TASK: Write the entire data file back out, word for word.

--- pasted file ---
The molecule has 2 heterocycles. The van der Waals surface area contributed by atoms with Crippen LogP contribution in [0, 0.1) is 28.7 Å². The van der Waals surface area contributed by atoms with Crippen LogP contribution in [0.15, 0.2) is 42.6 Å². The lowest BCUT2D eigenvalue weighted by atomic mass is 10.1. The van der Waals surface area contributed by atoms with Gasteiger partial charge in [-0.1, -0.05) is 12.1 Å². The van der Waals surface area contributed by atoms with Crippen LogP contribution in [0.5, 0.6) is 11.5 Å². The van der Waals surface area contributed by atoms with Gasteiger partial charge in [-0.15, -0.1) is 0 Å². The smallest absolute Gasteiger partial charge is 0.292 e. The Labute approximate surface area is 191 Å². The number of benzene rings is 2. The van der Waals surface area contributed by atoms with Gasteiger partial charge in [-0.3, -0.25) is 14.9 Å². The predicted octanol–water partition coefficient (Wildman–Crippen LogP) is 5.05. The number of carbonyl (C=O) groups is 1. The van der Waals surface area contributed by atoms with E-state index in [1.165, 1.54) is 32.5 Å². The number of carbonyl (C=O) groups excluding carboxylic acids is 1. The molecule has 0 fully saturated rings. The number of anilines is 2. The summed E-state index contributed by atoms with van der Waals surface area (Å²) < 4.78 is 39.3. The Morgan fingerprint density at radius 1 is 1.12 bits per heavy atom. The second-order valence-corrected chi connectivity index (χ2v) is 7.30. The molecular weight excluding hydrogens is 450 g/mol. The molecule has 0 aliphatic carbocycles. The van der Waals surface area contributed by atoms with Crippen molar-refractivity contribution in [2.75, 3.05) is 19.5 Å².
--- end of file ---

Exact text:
The molecule has 2 heterocycles. The van der Waals surface area contributed by atoms with Crippen LogP contribution in [0, 0.1) is 28.7 Å². The van der Waals surface area contributed by atoms with Crippen LogP contribution in [0.15, 0.2) is 42.6 Å². The lowest BCUT2D eigenvalue weighted by atomic mass is 10.1. The van der Waals surface area contributed by atoms with Gasteiger partial charge in [-0.1, -0.05) is 12.1 Å². The van der Waals surface area contributed by atoms with Crippen LogP contribution in [0.5, 0.6) is 11.5 Å². The van der Waals surface area contributed by atoms with Gasteiger partial charge in [-0.15, -0.1) is 0 Å². The smallest absolute Gasteiger partial charge is 0.292 e. The Labute approximate surface area is 191 Å². The number of benzene rings is 2. The van der Waals surface area contributed by atoms with Gasteiger partial charge in [-0.3, -0.25) is 14.9 Å². The predicted octanol–water partition coefficient (Wildman–Crippen LogP) is 5.05. The number of carbonyl (C=O) groups is 1. The van der Waals surface area contributed by atoms with E-state index in [1.165, 1.54) is 32.5 Å². The number of carbonyl (C=O) groups excluding carboxylic acids is 1. The molecule has 0 fully saturated rings. The number of anilines is 2. The summed E-state index contributed by atoms with van der Waals surface area (Å²) < 4.78 is 39.3. The Morgan fingerprint density at radius 1 is 1.12 bits per heavy atom. The second-order valence-corrected chi connectivity index (χ2v) is 7.30. The molecular weight excluding hydrogens is 450 g/mol. The molecule has 0 aliphatic carbocycles. The van der Waals surface area contributed by atoms with Crippen molar-refractivity contribution in [2.75, 3.05) is 19.5 Å².